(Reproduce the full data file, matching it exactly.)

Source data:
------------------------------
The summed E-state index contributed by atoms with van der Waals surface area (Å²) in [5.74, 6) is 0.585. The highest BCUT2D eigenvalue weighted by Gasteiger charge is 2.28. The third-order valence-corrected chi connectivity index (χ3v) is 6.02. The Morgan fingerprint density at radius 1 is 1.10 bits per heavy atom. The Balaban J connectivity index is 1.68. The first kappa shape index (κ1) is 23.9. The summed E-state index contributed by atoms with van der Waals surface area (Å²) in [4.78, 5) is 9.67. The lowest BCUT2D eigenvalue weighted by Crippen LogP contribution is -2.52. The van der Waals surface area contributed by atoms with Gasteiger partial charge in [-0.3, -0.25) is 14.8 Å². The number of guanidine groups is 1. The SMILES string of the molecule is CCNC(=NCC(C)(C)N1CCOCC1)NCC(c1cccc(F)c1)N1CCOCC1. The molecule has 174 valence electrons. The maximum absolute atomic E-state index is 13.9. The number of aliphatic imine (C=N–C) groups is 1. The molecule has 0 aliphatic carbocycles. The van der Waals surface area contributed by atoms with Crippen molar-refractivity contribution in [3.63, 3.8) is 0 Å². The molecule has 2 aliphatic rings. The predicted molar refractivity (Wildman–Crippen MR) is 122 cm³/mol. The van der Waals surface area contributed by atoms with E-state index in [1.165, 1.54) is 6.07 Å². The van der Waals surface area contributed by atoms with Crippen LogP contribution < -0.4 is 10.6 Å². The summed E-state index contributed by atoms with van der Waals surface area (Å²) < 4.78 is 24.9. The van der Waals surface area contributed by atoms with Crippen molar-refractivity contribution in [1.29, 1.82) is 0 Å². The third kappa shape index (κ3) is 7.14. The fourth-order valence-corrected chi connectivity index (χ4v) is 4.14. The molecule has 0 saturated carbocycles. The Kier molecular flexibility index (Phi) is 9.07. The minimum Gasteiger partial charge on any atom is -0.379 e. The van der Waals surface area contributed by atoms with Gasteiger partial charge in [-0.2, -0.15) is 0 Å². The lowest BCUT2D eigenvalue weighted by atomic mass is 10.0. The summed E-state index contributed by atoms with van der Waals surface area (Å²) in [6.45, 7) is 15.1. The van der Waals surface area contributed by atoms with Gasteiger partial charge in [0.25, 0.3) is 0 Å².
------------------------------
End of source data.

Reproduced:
The summed E-state index contributed by atoms with van der Waals surface area (Å²) in [5.74, 6) is 0.585. The highest BCUT2D eigenvalue weighted by Gasteiger charge is 2.28. The third-order valence-corrected chi connectivity index (χ3v) is 6.02. The Morgan fingerprint density at radius 1 is 1.10 bits per heavy atom. The Balaban J connectivity index is 1.68. The first kappa shape index (κ1) is 23.9. The summed E-state index contributed by atoms with van der Waals surface area (Å²) in [4.78, 5) is 9.67. The lowest BCUT2D eigenvalue weighted by Crippen LogP contribution is -2.52. The van der Waals surface area contributed by atoms with Gasteiger partial charge in [-0.3, -0.25) is 14.8 Å². The number of guanidine groups is 1. The SMILES string of the molecule is CCNC(=NCC(C)(C)N1CCOCC1)NCC(c1cccc(F)c1)N1CCOCC1. The molecule has 174 valence electrons. The maximum absolute atomic E-state index is 13.9. The number of aliphatic imine (C=N–C) groups is 1. The molecule has 0 aliphatic carbocycles. The van der Waals surface area contributed by atoms with Crippen molar-refractivity contribution in [3.63, 3.8) is 0 Å². The molecule has 2 aliphatic rings. The predicted molar refractivity (Wildman–Crippen MR) is 122 cm³/mol. The van der Waals surface area contributed by atoms with E-state index in [1.165, 1.54) is 6.07 Å². The van der Waals surface area contributed by atoms with Crippen LogP contribution < -0.4 is 10.6 Å². The summed E-state index contributed by atoms with van der Waals surface area (Å²) < 4.78 is 24.9. The van der Waals surface area contributed by atoms with Crippen molar-refractivity contribution in [1.29, 1.82) is 0 Å². The third kappa shape index (κ3) is 7.14. The fourth-order valence-corrected chi connectivity index (χ4v) is 4.14. The molecule has 0 saturated carbocycles. The Kier molecular flexibility index (Phi) is 9.07. The minimum Gasteiger partial charge on any atom is -0.379 e. The van der Waals surface area contributed by atoms with Gasteiger partial charge in [-0.2, -0.15) is 0 Å². The lowest BCUT2D eigenvalue weighted by atomic mass is 10.0. The summed E-state index contributed by atoms with van der Waals surface area (Å²) in [6.45, 7) is 15.1. The van der Waals surface area contributed by atoms with Gasteiger partial charge in [0.25, 0.3) is 0 Å².